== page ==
Jefferson Morley | July 21, 2019
Gina Haspel’s Classmates Set the Record Straight on Lakenheath High
My story about Gina Haspel’s education, “The Girl Who Became Spymaster” has generated a furry of comments from Lakenheath alumni. Several took exception to some or all of my description of Haspel’s experience there as “insulated, demanding and militarized.” So let’s hear what they have to say.
Was the school demanding, ie., did it have high academic standards?
Debra, who attend from 1973 to 1976, wrote:
The DoD education far out ranked the level of teaching in the American public school system. The DoD teachers had to continue their training and update their certifications to continue. I came back to Schertz, Texas public school and Washington DC private Catholic school and realized these schools behind and lower standard than the DoD schools.
Rob, who also attended Lakenheath High School in the mid 1970s, recalled:
a marvelous experience in most respects. The hallmark of the school was the superior faculty. In the main, they were talented, highly qualified, caring instructors. Perhaps the fact that they chose to be ex-pats made them more curious and adventuresome than their stateside compatriots.
Bill, whose sister knew Gina Walker in high school, stressed the liberal character of the education.
The DOD schools like Lakenheath were rather liberal compared to state side public schools in the South and Midwest, and far from insulated or militarized. Some teachers were somewhat conservative and some rather liberal. In fact, one of my liberal Democrat teachers went on to be principle of a DOD school in Germany, then later became head of all European DOD schools till she retired about 10 years ago. The play I was in at Lakenheath in 1975 was Inherit the Wind, about the Scopes Monkey Trial. A play that my kids public high school in Gulf Breeze, FL would never allow.
Paul disgreed with alumnus Frank Kelley, who told me the school was “top notch.” Not for Paul, it wasn’t. He wrote:
Not really a demanding school either– I skated by rarely doing homework or classwork , while my more studious classmates did more. Militarized? That’s the funniest of them all! Lots of long-haired, cigarette smoking slackers! While most British schools had mandatory uniforms at the time, blue jeans and t-shirts were a staple at Lakenheath.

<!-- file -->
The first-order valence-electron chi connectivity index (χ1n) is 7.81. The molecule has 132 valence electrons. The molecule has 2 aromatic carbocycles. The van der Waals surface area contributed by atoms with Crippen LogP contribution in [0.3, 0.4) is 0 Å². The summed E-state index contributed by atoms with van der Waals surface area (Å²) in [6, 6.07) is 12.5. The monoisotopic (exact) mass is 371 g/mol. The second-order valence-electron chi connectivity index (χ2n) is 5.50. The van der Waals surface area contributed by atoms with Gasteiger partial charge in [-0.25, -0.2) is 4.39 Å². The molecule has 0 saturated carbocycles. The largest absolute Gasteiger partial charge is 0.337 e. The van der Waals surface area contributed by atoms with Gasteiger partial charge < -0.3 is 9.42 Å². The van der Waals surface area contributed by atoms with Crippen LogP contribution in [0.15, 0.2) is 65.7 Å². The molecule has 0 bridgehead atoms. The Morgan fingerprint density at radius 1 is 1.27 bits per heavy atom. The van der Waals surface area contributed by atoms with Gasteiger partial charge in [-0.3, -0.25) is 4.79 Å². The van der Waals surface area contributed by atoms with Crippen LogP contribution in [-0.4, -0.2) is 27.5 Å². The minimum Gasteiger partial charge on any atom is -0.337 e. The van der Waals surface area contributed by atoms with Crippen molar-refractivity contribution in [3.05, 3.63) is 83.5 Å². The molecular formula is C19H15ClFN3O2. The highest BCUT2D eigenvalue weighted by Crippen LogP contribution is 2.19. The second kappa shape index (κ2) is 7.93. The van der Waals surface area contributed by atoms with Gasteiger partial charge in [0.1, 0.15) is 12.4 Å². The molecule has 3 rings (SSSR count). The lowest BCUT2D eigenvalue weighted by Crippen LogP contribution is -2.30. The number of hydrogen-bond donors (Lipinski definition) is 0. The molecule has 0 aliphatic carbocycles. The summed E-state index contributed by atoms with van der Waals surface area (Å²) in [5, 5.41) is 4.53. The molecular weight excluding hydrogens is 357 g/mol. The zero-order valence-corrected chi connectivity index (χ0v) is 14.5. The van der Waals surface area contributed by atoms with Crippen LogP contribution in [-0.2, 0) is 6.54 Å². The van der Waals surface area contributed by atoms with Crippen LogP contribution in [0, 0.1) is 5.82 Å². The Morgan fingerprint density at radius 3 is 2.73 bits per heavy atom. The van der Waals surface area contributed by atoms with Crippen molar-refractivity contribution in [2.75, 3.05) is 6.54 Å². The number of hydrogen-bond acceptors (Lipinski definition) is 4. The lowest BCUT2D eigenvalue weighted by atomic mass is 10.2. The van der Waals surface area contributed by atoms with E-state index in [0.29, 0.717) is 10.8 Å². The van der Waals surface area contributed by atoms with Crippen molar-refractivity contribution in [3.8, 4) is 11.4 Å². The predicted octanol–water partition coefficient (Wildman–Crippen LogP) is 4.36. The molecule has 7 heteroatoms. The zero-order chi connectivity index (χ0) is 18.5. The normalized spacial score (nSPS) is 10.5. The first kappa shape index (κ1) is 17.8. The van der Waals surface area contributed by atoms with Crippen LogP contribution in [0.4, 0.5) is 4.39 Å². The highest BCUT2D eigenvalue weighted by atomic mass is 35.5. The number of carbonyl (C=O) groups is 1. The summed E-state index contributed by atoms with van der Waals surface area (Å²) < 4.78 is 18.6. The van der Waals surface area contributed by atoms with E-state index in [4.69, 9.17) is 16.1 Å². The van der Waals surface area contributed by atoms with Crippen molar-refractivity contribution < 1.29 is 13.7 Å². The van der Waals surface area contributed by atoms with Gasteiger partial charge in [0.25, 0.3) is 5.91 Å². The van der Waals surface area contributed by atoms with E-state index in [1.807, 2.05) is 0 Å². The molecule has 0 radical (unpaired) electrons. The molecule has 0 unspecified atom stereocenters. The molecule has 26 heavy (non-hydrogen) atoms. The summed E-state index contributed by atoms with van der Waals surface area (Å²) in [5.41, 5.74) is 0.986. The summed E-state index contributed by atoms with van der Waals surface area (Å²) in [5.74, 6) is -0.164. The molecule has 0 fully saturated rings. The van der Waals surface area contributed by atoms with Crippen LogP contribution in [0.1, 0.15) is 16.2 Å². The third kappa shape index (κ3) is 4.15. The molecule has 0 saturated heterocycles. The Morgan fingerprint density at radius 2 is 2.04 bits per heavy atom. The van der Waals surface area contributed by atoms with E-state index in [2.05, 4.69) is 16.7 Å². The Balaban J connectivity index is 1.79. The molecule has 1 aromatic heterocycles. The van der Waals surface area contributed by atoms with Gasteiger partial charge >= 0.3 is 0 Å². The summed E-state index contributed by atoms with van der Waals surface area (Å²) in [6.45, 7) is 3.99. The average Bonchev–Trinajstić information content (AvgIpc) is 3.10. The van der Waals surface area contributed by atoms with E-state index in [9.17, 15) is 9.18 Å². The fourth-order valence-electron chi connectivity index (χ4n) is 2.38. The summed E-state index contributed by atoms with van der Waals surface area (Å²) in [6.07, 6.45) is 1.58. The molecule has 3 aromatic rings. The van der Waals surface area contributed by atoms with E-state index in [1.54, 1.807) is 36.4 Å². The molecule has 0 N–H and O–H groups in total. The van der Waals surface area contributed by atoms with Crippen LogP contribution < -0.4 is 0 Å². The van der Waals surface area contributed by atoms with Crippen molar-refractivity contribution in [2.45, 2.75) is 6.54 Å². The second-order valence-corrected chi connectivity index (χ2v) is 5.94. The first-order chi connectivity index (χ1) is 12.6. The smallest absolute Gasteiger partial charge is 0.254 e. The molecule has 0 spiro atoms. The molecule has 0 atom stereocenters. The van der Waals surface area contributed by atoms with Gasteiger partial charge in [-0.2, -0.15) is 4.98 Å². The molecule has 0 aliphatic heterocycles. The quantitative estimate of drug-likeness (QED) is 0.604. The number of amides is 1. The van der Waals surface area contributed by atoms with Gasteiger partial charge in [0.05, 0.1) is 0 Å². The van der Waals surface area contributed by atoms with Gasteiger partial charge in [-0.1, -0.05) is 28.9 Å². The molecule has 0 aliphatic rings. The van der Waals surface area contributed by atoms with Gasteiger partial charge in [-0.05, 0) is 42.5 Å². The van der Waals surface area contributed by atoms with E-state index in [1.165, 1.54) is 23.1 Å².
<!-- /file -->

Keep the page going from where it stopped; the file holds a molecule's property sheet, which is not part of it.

Rob objected to my use of the word “militarized,” saying “the school and its students were largely isolated from the military operations,” aside from a small ROTC program. He went on to say the principal cultural difference between Lakenheath from many stateside communities:
was the diversity of the student population and the narrowness of the socio-economic band. Everyone had a mother and father, and every father had a job, but no one had money. The sargent’s kid enjoyed the same opportunities as the colonel’s kid. The school also was comprised of sizable African- American, Hispanic, and white populations, with smatterings of South Pacific, Asian, and other students. In this sense, the community was both ideal and well ahead of its time.
Donna rejected the idea that the school was academically demanding.
Insulated? Demanding? MILITARIZED??? My school was far from these things! We experienced more in the few years we had there than our counterparts in the US. We had the world view on the telly, every night. We had the pleasure of hearing our aircraft every day, and knowing our parents were there for a reason. We were ordinary kids, in an extraordinary place. And we are still proud of our experiences there.
Ricky rejected the “militarized” label and qualified the notion that the school was demanding.
Nothing military about it except for the location (on an Air Force base) and there was a Jr ROTC program at the school for those that were interested in it. I was a dormitory student Monday thru Friday. We came in from other bases and stayed all week and went home for the weekends. There was no mandatory study hall except for in the dormitories. The study hall was mandatory if you did not make the A-B honorary role for the last semester. Then it was usually from 7-8:30pm on Monday thru Thursday nights. I never saw or heard anything that was military while I attended the school for two years except for the jets that flew over day and night at times.
Based on these comments, I should have chosen my words more carefully.
When I wrote “insulated,” I meant to say the Lakenheath student body was “insulated” from the people who live in England. Given the number of boarding students, and the evidently open-minded character of the faculty, the word gives the wrong impression. “All-American” is a more appropriate adjective for the Lakenheath education.
I’m surprised that alumni objected to my reporting that the school was academically “demanding.” I meant that word as praise. Perhaps it would be more precise to say Lakenheath was challenging for motivated students.
As for “militarized,” I wanted to convey the idea that Gina Walker grew up in an environment where the military was omnipresent, from the sounds of the aircraft to the careers of the parents. I was trying to convey the idea that Rob expressed more precisely with the phrase, “the narrowness of the socio-economic band” of the student body.
The connotations of the word “militarized,” I realize, conjure up a war zone or mandatory uniforms, which isn’t right. Again, my word choice should have been better.
So I’ve revised the story accordingly: See the corrected version of “The Girl Who Became Spymaster.”